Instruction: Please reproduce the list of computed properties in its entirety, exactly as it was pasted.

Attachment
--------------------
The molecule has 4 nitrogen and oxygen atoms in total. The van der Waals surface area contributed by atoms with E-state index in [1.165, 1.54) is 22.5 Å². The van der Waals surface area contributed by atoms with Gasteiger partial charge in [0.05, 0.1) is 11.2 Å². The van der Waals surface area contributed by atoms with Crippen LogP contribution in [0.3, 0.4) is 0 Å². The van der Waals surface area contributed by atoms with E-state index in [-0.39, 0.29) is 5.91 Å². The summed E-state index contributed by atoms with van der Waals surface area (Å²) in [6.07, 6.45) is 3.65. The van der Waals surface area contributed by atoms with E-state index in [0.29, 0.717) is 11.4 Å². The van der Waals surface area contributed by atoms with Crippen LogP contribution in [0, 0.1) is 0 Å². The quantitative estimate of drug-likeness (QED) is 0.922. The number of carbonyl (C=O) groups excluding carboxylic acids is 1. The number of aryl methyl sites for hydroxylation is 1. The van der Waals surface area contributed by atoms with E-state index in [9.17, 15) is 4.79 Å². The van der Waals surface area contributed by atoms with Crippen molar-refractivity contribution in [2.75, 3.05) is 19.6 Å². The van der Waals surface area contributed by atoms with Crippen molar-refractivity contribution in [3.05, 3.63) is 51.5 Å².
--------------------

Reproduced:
The molecule has 4 nitrogen and oxygen atoms in total. The van der Waals surface area contributed by atoms with E-state index in [1.165, 1.54) is 22.5 Å². The van der Waals surface area contributed by atoms with Gasteiger partial charge in [0.05, 0.1) is 11.2 Å². The van der Waals surface area contributed by atoms with Crippen LogP contribution in [0.3, 0.4) is 0 Å². The van der Waals surface area contributed by atoms with E-state index in [-0.39, 0.29) is 5.91 Å². The summed E-state index contributed by atoms with van der Waals surface area (Å²) in [6.07, 6.45) is 3.65. The van der Waals surface area contributed by atoms with E-state index in [0.29, 0.717) is 11.4 Å². The van der Waals surface area contributed by atoms with Crippen LogP contribution in [0, 0.1) is 0 Å². The quantitative estimate of drug-likeness (QED) is 0.922. The number of carbonyl (C=O) groups excluding carboxylic acids is 1. The number of aryl methyl sites for hydroxylation is 1. The van der Waals surface area contributed by atoms with E-state index in [9.17, 15) is 4.79 Å². The van der Waals surface area contributed by atoms with Crippen molar-refractivity contribution in [2.75, 3.05) is 19.6 Å². The van der Waals surface area contributed by atoms with Crippen molar-refractivity contribution in [3.05, 3.63) is 51.5 Å².